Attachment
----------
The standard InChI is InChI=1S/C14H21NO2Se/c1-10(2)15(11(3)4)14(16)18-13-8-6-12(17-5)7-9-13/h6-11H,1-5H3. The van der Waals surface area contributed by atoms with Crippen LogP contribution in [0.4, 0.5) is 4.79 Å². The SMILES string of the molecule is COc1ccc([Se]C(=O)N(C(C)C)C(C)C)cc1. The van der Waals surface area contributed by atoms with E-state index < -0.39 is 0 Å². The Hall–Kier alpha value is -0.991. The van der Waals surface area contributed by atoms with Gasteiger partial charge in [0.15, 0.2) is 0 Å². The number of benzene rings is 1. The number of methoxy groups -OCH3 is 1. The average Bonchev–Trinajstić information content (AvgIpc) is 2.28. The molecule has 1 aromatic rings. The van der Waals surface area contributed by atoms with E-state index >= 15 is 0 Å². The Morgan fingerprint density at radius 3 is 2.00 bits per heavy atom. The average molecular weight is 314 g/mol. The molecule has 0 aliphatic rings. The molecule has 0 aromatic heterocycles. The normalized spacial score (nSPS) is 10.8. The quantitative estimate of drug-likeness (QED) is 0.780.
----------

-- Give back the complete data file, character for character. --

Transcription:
The standard InChI is InChI=1S/C14H21NO2Se/c1-10(2)15(11(3)4)14(16)18-13-8-6-12(17-5)7-9-13/h6-11H,1-5H3. The van der Waals surface area contributed by atoms with Crippen LogP contribution in [0.4, 0.5) is 4.79 Å². The SMILES string of the molecule is COc1ccc([Se]C(=O)N(C(C)C)C(C)C)cc1. The van der Waals surface area contributed by atoms with E-state index < -0.39 is 0 Å². The Hall–Kier alpha value is -0.991. The van der Waals surface area contributed by atoms with Gasteiger partial charge in [0.15, 0.2) is 0 Å². The number of benzene rings is 1. The number of methoxy groups -OCH3 is 1. The average Bonchev–Trinajstić information content (AvgIpc) is 2.28. The molecule has 1 aromatic rings. The van der Waals surface area contributed by atoms with E-state index >= 15 is 0 Å². The Morgan fingerprint density at radius 3 is 2.00 bits per heavy atom. The average molecular weight is 314 g/mol. The molecule has 0 aliphatic rings. The molecule has 0 aromatic heterocycles. The normalized spacial score (nSPS) is 10.8. The quantitative estimate of drug-likeness (QED) is 0.780.